Being a teenager is hard between peer pressure and physical and emotional changes, many teens develop eating disorders. To help protect your child, it is important to understand the signs of an eating disorder and know how to talk to your son or daughter about healthy eating habits.

Signs and symptoms of teen eating disorders

Watch for eating patterns and actions that might signal unhealthy behavior. Some red flags include:

  • Extreme weight loss or lack of regular developmental weight gain
  • Frequently skipping meals or refusing to eat
  • Excessive focus on food
  • Over worrying or complaining about being fat
  • Using laxatives, diuretics, or enemas after eating when
  • Vomit or exercising too much to keep from gaining weight after bingeing
  • Episodes of eating abnormally large amounts of food in one sitting
  • Expressing depression, disgust, or guilt about eating habits

Preventing eating disorders in teens

Talk to your son or daughter about eating habits and body image. To get started:

  • Encourage healthy-eating habits. Discuss how diet can affect your health, appearance, and energy level. Encourage your teen to eat when he or she is hungry. Eat together as a family.
  • Discuss media messages. Television programs, movies, and social media can send the message that only a certain body type is acceptable. Encourage your teen to question what he or she has seen or heard.
  • Promote a healthy body image. Talk to your teen about his or her self-image and offer reassurance that healthy body shapes vary. Don’t make or allow hurtful nicknames, comments, or jokes based on a person’s physical characteristics, weight, or body shape.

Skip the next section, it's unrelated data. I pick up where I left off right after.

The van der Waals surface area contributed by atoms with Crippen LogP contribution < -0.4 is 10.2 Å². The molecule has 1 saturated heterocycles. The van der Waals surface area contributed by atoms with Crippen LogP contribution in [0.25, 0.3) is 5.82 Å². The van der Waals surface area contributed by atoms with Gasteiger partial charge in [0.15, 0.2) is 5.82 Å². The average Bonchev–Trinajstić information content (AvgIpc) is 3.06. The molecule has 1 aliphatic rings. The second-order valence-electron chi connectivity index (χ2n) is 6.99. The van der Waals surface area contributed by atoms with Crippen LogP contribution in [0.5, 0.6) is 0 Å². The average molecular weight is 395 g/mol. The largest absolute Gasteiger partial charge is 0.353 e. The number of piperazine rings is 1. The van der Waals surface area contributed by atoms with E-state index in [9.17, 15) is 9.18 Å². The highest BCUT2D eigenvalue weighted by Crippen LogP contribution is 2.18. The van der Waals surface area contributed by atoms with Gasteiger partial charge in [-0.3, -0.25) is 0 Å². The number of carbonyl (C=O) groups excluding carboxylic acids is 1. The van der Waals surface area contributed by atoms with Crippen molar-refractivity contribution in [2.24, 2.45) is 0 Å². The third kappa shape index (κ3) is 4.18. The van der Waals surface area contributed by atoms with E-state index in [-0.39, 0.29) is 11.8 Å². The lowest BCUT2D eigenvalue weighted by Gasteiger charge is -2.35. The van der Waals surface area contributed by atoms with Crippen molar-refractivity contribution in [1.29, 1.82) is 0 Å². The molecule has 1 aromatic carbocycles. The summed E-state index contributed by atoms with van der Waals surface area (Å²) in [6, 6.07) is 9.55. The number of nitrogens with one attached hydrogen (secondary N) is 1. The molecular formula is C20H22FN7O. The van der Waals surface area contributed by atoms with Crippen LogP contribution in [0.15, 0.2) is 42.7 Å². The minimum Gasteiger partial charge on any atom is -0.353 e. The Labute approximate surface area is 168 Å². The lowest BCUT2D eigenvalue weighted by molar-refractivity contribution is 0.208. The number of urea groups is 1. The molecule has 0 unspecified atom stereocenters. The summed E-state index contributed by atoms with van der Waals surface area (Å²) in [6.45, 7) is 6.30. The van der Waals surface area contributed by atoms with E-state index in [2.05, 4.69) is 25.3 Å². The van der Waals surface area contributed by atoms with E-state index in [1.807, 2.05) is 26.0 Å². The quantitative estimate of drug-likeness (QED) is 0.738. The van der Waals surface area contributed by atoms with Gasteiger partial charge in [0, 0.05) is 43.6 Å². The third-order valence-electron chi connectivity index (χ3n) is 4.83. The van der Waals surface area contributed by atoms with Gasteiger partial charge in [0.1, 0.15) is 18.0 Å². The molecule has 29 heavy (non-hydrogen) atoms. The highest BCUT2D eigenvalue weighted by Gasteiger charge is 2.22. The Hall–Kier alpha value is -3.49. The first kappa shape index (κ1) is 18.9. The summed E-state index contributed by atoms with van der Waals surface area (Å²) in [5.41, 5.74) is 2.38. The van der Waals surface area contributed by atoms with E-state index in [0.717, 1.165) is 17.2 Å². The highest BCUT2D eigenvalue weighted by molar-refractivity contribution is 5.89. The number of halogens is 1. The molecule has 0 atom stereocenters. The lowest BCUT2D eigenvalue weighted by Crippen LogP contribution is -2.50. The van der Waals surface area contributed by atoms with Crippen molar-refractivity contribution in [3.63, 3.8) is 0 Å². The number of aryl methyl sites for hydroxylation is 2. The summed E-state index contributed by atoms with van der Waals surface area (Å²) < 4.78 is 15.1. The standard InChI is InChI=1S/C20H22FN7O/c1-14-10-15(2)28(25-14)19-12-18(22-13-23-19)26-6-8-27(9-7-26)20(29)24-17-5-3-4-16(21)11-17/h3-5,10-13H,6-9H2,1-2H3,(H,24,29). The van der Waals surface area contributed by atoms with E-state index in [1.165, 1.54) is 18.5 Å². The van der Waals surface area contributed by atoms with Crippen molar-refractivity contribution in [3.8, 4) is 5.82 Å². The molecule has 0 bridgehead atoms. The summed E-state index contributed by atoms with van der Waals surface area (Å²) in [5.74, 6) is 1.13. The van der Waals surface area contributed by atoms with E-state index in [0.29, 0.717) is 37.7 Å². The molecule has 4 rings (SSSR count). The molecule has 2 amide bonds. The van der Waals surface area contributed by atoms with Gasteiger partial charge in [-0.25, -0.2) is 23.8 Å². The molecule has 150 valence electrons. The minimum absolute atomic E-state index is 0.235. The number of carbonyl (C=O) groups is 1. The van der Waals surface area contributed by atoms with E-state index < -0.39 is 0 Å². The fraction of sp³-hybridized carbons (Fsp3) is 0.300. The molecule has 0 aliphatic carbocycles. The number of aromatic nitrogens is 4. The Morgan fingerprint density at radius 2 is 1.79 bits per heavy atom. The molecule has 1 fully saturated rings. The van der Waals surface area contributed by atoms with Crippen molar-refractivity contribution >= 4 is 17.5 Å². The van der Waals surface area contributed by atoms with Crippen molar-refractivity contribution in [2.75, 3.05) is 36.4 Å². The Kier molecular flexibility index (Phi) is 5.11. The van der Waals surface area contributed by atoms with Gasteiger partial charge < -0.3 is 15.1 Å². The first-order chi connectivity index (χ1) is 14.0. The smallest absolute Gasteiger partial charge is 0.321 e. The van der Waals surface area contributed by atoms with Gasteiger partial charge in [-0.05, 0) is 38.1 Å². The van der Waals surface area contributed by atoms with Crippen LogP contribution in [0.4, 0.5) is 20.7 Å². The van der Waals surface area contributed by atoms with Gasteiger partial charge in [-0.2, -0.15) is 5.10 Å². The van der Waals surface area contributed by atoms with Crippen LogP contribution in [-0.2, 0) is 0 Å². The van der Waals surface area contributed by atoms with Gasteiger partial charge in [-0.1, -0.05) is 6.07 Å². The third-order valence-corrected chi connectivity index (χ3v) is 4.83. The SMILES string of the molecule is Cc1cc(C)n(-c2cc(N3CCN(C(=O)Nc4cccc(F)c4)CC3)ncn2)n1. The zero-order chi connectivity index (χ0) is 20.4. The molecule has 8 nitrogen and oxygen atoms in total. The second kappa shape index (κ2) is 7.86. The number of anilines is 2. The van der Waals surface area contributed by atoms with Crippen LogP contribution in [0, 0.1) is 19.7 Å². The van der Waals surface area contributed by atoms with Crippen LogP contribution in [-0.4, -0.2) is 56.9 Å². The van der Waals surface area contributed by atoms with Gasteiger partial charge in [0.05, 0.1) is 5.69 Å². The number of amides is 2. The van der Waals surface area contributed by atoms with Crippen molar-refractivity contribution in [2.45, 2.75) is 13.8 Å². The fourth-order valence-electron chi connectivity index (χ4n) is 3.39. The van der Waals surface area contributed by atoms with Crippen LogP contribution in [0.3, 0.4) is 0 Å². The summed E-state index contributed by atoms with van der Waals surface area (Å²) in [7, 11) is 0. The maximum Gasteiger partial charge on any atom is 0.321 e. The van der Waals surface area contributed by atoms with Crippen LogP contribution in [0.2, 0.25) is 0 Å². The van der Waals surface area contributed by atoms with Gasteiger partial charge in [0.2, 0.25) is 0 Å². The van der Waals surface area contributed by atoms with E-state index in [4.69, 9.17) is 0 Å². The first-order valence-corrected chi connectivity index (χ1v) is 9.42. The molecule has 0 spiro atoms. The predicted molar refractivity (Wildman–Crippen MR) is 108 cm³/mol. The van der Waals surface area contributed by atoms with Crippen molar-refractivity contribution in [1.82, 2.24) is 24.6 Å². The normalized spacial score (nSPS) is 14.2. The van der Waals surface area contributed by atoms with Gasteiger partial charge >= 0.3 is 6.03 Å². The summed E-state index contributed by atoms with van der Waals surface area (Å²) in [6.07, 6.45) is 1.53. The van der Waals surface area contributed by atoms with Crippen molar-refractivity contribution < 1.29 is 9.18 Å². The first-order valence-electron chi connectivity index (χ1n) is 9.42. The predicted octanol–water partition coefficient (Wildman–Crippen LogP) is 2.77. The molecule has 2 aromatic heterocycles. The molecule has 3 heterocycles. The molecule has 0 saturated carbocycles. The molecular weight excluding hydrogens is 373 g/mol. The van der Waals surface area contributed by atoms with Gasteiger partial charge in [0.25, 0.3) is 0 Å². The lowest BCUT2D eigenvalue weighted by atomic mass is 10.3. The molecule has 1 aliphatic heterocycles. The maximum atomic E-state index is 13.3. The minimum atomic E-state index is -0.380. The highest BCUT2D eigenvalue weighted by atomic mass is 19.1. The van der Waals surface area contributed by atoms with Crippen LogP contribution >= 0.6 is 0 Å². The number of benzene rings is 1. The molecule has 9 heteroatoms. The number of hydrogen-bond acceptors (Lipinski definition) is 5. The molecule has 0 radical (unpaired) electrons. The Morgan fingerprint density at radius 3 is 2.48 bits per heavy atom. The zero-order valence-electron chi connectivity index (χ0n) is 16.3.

• Foster self-esteem. Respect your teen’s accomplishments, and support his or her goals. Listen when your teen speaks. Look for positive qualities in your teen, such as curiosity, generosity, and a sense of humor. Remind your teen that your love and acceptance are unconditional — not based on his or her weight or appearance.
  • Share the dangers of dieting and emotional eating. Explain that dieting can hurt your teen’s nutrition, growth, and health, and lead to an eating disorder. Remind your teen that eating or controlling his or her diet isn’t a healthy way to cope with emotions. Instead, encourage your teen to talk to loved ones, friends, or a counselor about problems he or she might be facing.

Help for teens with eating disorders

Remember your teen follows your lead. If you’re constantly dieting, using food to cope with your emotions, or talking about losing weight, you might have a hard time encouraging your teen to eat a healthy diet or feel satisfied with his or her appearance. Instead, set a good example with your lifestyle choices and take pride in your body.

If your teen is diagnosed with an eating disorder, talk to your doctor about treatment. Whatever the treatment plan, remember that early intervention is the first step to recovery and a healthy future for your child.

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